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THE SUPERIOR EXPRESS

From our early files

Nuckolls County Courthouse News

Plenty of water for weekend activities

The world -- in 1966

Scroll to the bottom of this page for stories from the Nebraska News Service


From our early files

Eighty Years Ago
Superior High School graduated a class of 58 seniors.
The Superior Express "fat hen" contest was won by Charley Davis, Burr Oak, with a bird weighing nine and a half pounds. He won $5.
O. T. Gates was appointed to the position of police judge in Superior.
Robert McGinnis, general agent for the Chicago and Northwestern railway at Lincoln, retired with 50 years of service.
Shoulder lamb chops were 19 cents per pound at the Superior Safeway.
The Lyric Theatre was playing "Red Salute," starring Barbara Stanwyck and Robert Young.
Seventy Years Ago
Andrew Frey, 25, died from an accidental gunshot wound to the head while hunting birds. He was a Mount Clare community resident and a WWII veteran.
Dr. R. J. Nelson opened a dental practice in Superior.
According to figures released by the chamber of commerce, the population of Superior was 2,900 residents.
Margaret Troudt Kruse, 71, died. She was a Superior resident.
Aluminum paint was $1.29 per quart at Superior Tire and Electric Company.
The Lyric Theatre was playing "The Bells of St. Mary's," starring Bing Crosby and Ingrid Bergman.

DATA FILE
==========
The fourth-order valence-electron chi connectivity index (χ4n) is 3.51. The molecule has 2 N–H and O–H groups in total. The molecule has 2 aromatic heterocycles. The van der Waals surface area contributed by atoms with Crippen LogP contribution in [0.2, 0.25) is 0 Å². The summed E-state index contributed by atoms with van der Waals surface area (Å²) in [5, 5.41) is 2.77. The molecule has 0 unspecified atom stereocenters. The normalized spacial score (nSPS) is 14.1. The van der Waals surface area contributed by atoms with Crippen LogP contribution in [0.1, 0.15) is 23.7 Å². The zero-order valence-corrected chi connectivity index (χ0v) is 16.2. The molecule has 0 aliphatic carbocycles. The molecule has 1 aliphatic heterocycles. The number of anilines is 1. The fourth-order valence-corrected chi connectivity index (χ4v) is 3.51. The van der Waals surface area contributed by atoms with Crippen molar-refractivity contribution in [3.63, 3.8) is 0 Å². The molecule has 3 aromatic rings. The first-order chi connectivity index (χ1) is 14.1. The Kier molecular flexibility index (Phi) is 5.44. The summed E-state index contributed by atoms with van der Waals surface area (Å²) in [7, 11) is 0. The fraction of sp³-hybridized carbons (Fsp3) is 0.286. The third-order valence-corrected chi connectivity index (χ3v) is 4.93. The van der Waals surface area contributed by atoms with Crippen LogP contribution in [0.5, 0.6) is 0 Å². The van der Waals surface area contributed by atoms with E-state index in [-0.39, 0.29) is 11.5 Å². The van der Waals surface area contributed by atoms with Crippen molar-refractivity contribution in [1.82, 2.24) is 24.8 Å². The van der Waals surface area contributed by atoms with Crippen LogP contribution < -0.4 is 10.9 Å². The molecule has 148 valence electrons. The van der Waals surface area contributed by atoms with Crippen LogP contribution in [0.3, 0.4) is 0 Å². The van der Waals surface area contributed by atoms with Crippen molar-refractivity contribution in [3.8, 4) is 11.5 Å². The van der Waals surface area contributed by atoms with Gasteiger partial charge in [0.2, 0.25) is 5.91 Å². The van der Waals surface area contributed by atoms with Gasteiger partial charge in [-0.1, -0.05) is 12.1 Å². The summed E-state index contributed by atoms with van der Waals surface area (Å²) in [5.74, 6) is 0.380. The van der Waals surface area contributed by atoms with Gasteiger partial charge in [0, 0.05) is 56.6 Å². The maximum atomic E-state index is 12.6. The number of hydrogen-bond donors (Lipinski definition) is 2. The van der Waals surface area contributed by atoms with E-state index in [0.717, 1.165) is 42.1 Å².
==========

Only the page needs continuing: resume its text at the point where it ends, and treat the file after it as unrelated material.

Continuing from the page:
Sixty Years Ago
Mr. and Mrs. Ernest Schiermeyer, Superior, celebrated their 50th wedding anniversary.
Harry Lung, 18, drowned in the Courtland Canal two miles east of Highway 14. He was a 1955 Superior High School graduate.
Lyndell Bargen, 20, was badly injured when he was thrown from a tractor. The Nora community resident was dragged under a plow for some distance.
Sarah Wilton Bates, 91, died. She moved to Superior in 1871 and was a resident for more than 80 years.
Assorted cold cuts were 39 cents per pound at Superior's Ideal Market.
The Crest Theatre was playing Walt Disney's "Song of the South."
Fifty Years Ago
The 100-ft. spire on the bell tower at the new Bethany Lutheran Church at Ruskin crashed to the ground. No injuries were reported. High winds and faulty construction were suspected as the causes of the mishap.
The Eureka school, located five miles north, five miles west and three miles north of Superior, was sold at auction. Classes had not been held there for three years.
Lew Hunter, Superior, was named to a program executive post with ABC television.
Fred Sowles and Carl C. G. Jensen were awarded 55 year membership pins by Valley Lodge No. 87, Independent Order of Odd Fellows, Superior.
Automobile shock absorbers were $8.95 installed at B & S Tire Market in Superior.
The Crest Theatre was playing "Walt Disney's "That Darn Cat."
Forty Years Ago
Armed robbers tied up John Smies, owner of Smies Coin Shop, Courtland, and made off with more than $25,000 in coins. Smies was locked in a vault at the shop but was uninjured.
Murray's Marine, a boating center, opened in Superior. The business was located in the S. Bloom Street building W.L. Wilcox built for W & W Sporting Goods store.
Edna Hauser Marpel, 81, died. She was a Nelson resident.
Cake Haven, a bakery and cake decorating supply business, opened in Superior.
Fully cooked mini-hams were $2.69 per pound at Superior's Ideal Market.
The Crest Theatre was playing "Butch Cassidy and the Sundance Kid."
Thirty Years Ago
Superior High School graduated 51 seniors.
Republican Valley Bus Lines filed an application with the Nebraska Public Service Commission to eliminate its morning bus run from Hastings to Superior.